Occupied Kashmir lockdown: A 'volcano waiting to erupt'
NEW YORK - Decades of India’s occupation of Jammu and Kashmir, coupled with its repression there, has turned the disputed region into a powder keg of anger and fury — a “volcano waiting to erupt”, Pakistan’s Ambassador to the U.S., Asad Majeed Khan, has said, while underscoring the need for resolving the lingering dispute.
“Kashmir is too important and too delicate an issue to be ignored indefinitely. It needs resolution now,” he wrote in an opinion piece published in The New York Daily News, a mass circulation tabloid, after giving background to the issue.
“The only solution is a just settlement of the Kashmir dispute in accordance with the wishes of its people and in line with the UN’s myriad resolutions on the disputed territory,” the Pakistani envoy said in his piece titled: India’s dastardly, dangerous moves in Kashmir.
Since India’s Aug. 5 annexation, Kashmir has been under military lockdown, with mass arrests of Kashmiri political leaders and activists as well as young people under a complete communications blackout, subjecting 8 million Kashmiris to a form of collective punishment.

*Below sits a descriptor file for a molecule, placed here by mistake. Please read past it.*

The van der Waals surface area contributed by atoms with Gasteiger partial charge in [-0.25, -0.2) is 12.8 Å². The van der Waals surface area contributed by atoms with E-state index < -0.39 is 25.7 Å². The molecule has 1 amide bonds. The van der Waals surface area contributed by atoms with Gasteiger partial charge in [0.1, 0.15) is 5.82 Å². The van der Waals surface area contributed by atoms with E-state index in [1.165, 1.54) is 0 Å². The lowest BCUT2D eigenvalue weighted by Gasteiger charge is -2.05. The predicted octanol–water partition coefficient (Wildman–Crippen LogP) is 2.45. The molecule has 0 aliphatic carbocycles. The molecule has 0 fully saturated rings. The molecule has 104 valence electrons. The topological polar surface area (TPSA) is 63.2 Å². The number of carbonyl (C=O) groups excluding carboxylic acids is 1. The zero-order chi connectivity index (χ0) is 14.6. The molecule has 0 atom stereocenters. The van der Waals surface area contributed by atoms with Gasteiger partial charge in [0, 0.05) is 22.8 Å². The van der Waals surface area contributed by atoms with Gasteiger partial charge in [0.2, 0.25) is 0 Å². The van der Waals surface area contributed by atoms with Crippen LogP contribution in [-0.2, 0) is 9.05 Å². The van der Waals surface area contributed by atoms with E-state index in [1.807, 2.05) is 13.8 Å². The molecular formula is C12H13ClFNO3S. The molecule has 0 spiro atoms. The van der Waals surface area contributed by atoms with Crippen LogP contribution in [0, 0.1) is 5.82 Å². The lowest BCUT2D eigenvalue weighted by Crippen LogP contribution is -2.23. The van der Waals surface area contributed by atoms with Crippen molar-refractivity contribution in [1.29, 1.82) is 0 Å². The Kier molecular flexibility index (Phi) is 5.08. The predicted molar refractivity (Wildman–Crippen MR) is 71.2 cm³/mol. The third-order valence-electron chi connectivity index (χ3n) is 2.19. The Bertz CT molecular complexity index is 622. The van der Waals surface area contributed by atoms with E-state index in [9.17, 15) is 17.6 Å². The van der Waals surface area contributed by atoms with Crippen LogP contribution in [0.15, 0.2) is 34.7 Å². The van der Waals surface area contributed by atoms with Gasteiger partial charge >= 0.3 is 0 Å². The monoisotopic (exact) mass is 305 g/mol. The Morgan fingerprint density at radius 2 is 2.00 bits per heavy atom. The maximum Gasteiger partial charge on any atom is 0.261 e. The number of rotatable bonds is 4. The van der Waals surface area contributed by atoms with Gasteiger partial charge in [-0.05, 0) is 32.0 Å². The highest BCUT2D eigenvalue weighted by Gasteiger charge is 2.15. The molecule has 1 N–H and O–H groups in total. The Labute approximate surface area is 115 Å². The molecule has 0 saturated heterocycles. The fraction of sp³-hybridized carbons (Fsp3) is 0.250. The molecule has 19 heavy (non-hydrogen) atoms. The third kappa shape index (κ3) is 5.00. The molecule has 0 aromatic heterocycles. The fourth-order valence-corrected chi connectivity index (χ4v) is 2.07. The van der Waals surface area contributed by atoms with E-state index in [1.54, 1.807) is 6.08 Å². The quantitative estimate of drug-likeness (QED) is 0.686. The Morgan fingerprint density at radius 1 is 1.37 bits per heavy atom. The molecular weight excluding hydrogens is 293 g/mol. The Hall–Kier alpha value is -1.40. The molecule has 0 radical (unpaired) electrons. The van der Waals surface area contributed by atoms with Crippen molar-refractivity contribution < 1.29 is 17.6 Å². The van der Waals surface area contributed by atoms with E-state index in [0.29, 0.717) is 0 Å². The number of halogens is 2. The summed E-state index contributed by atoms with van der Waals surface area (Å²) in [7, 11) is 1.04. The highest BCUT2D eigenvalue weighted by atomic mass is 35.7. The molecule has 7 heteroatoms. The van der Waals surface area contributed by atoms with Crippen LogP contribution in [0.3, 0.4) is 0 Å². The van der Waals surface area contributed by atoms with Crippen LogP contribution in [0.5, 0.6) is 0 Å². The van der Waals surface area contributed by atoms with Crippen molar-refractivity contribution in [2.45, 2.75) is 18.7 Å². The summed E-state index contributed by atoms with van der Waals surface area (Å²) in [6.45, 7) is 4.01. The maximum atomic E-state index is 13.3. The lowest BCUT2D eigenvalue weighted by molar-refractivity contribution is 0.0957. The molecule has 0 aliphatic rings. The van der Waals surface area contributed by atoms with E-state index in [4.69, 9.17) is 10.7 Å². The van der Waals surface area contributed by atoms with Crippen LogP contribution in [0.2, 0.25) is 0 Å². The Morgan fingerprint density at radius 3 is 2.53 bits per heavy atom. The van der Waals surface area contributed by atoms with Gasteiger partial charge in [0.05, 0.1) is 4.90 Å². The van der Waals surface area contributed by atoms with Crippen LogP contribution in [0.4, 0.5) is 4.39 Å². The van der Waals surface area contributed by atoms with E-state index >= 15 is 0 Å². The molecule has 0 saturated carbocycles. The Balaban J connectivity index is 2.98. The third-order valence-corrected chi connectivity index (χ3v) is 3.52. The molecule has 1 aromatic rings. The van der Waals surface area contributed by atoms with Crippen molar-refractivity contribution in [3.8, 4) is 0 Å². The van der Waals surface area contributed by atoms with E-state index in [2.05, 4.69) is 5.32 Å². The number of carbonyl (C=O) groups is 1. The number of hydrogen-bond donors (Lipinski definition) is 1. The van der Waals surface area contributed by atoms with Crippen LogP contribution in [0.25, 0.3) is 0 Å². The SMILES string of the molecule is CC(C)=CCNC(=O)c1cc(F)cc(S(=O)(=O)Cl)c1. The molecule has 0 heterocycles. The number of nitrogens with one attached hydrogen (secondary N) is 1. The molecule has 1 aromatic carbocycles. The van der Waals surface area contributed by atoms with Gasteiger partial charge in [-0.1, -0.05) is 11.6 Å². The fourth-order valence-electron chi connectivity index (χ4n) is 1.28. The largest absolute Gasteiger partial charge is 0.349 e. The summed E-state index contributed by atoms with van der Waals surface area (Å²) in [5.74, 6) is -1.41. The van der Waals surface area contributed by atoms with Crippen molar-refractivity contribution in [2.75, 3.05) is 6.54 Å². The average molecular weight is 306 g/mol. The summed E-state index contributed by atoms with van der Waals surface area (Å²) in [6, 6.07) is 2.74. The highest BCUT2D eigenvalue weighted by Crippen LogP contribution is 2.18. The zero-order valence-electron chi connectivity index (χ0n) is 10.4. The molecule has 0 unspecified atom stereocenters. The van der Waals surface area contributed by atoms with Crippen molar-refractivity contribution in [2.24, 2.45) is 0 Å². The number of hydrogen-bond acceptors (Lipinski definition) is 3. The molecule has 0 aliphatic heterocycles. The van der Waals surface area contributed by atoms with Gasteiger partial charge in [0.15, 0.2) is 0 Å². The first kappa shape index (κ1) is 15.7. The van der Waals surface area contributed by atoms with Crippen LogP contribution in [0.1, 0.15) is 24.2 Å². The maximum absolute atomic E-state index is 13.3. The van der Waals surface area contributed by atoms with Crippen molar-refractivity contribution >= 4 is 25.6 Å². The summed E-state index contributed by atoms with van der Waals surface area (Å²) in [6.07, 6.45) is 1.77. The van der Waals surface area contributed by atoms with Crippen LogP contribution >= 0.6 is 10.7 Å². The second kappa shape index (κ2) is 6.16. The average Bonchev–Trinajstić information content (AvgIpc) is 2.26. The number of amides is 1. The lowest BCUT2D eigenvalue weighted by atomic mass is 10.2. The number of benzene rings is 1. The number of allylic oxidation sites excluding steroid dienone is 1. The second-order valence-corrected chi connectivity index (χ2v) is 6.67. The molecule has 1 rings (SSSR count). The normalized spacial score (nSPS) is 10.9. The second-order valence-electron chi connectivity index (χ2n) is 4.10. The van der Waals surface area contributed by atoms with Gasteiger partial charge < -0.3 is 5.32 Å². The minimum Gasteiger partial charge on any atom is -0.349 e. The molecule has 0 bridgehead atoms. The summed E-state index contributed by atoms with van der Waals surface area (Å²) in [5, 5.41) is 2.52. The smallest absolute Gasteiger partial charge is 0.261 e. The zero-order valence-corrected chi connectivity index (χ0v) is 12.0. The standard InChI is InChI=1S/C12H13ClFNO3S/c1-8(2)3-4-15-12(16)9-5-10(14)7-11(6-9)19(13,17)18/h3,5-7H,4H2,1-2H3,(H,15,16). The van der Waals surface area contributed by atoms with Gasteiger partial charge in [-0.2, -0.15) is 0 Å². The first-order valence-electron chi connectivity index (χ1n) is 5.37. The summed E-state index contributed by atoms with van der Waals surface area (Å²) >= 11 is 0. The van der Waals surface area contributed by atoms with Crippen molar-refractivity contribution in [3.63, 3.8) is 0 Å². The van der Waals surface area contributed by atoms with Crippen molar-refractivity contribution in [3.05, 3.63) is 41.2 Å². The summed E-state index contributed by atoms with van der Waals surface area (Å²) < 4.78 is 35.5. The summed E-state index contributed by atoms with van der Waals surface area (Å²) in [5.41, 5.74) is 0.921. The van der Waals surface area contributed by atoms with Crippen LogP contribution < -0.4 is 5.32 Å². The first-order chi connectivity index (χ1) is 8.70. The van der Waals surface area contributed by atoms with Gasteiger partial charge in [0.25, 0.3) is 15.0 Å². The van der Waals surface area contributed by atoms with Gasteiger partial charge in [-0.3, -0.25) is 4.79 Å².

Having failed to normalize its occupation of Kashmir, Ambassador Khan said India was lashing out, blaming Pakistan and gambling that another military escalation on the Line of Control would help the Bharatiya Janata Party (BJP) externalize the consequences of its repression.
On it’s part, he said Pakistan does not want to be dragged into a “manufactured confrontation”, but warned of a response if Pakistani sovereignty was violated.
“India has already tested — to its own cost — Pakistan’s resolve to defend its territory once this year,” Khan said, referring to the effective Pakistani response to India’s air incursion in February. “As Prime Minister Imran Khan warned India in February, wars begin because of miscalculation.”
“It’s time for India to let the Kashmiri people choose their own destiny,” Khan wrote, referring to UN resolutions that give Kashmir people the right to self-determination through a UN-supervised plebiscite.
“Under India’s occupation, they have seen enough dark days,” Khan added.